“If you were a Transformer, you’d be Optimus FINE.”
Valentine’s Day in middle school is pretty much exactly as you imagine it: awkward, drama-packed and hormone-fueled. Navigating the holiday can be tricky for middle schoolers, especially for those in their first year out of elementary school. Because middle schoolers have five or more different classes, it just isn’t feasible to give a Valentine to every student in your child’s grade. Most schools solve this dilemma with candy grams that can be purchased or a Valentine’s Day dance. This means that the main topic of conversation at the lunch tables in the days leading up to February 14 is who-likes-who and who-is-going-to-the-dance-with-whom.
Eleven to fourteen year old kids can feel incredibly stressed and anxious around Valentine’s Day. Due to the wide range of maturity levels in middle school, some students are thrilled at the idea of having a boyfriend or girlfriend, while others are overwhelmed at the thought of a romantic relationship. There are also the inevitable hurt feelings when feelings are unrequited or an invitation to a dance is turned down. You can assist your child with the navigation of these socially choppy waters by sharing your own middle school experiences so that your child can begin know that they are not alone in their experience.If your child really wants to give Valentines to close friends, one suggestion is to mail them so as to avoid any hurt feelings at school.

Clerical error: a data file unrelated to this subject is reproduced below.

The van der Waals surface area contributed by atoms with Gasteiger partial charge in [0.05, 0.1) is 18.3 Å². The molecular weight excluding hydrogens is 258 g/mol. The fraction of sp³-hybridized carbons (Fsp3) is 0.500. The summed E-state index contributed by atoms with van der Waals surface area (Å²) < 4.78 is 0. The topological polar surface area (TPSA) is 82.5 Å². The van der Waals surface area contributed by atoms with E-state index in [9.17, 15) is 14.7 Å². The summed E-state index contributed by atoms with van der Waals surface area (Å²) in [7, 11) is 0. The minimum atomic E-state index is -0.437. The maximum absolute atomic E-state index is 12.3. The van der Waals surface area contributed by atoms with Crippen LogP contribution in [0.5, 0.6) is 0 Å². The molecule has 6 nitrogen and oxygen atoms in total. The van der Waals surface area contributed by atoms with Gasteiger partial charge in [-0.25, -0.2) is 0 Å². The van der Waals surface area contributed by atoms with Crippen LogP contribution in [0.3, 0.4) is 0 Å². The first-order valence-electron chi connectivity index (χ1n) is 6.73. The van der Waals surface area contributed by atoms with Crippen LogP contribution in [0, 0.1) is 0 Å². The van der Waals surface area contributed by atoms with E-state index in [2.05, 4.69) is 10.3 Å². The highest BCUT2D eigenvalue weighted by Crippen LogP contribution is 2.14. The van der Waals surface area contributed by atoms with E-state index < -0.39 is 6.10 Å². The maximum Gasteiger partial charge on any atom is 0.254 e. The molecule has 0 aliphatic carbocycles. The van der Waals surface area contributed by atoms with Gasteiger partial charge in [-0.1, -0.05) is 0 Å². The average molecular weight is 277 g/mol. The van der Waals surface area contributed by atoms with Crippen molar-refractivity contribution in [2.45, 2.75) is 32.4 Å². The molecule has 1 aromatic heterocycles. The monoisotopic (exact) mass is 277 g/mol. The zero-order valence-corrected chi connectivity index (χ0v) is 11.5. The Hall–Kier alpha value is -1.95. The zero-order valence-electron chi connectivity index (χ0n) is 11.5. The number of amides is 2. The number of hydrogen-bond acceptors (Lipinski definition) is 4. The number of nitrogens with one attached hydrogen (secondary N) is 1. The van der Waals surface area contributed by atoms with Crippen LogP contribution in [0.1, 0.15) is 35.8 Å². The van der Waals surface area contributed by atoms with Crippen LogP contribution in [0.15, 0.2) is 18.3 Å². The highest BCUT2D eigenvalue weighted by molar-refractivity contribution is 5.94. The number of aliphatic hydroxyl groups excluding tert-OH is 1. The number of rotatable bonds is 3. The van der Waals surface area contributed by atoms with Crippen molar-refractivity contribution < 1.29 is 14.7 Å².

Pro-Tip: If your child is in a school club or afterschool sport or activity, suggest that they bring a treat for everyone in the group as a way to bring back the sweetness of the elementary school all-inclusive style Valentine’s Day. And again, share the holiday with the people at your child’s Middle School who offer daily assistance: the school nurse, attendance office personnel, librarians, and PE coaches.
If Valentines Day is causing you stress, let’s talk about it! Please give me a call at 310-849-6751 or send me an email at email@example.com.
All my best, Jeri